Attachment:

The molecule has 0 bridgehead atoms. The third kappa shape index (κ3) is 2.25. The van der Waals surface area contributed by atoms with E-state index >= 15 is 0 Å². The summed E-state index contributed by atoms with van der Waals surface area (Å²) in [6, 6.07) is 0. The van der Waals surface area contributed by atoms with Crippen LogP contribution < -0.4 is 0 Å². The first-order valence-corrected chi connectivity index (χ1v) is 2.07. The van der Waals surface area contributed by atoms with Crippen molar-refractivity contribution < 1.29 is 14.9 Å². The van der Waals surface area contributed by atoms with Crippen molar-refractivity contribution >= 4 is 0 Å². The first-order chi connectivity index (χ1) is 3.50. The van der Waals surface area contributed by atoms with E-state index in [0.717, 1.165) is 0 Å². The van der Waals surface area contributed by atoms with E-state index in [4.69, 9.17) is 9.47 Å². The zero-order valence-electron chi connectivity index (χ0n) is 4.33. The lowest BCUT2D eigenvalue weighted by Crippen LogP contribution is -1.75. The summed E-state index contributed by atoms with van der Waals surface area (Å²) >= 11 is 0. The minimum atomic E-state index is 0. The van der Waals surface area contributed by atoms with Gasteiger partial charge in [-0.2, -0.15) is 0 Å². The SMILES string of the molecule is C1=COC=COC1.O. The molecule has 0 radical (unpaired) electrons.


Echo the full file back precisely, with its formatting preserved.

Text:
The molecule has 0 bridgehead atoms. The third kappa shape index (κ3) is 2.25. The van der Waals surface area contributed by atoms with E-state index >= 15 is 0 Å². The summed E-state index contributed by atoms with van der Waals surface area (Å²) in [6, 6.07) is 0. The van der Waals surface area contributed by atoms with Crippen LogP contribution < -0.4 is 0 Å². The first-order valence-corrected chi connectivity index (χ1v) is 2.07. The van der Waals surface area contributed by atoms with Crippen molar-refractivity contribution < 1.29 is 14.9 Å². The van der Waals surface area contributed by atoms with Crippen molar-refractivity contribution >= 4 is 0 Å². The first-order chi connectivity index (χ1) is 3.50. The van der Waals surface area contributed by atoms with E-state index in [0.717, 1.165) is 0 Å². The van der Waals surface area contributed by atoms with E-state index in [4.69, 9.17) is 9.47 Å². The zero-order valence-electron chi connectivity index (χ0n) is 4.33. The lowest BCUT2D eigenvalue weighted by Crippen LogP contribution is -1.75. The summed E-state index contributed by atoms with van der Waals surface area (Å²) >= 11 is 0. The minimum atomic E-state index is 0. The van der Waals surface area contributed by atoms with Gasteiger partial charge in [-0.2, -0.15) is 0 Å². The SMILES string of the molecule is C1=COC=COC1.O. The molecule has 0 radical (unpaired) electrons.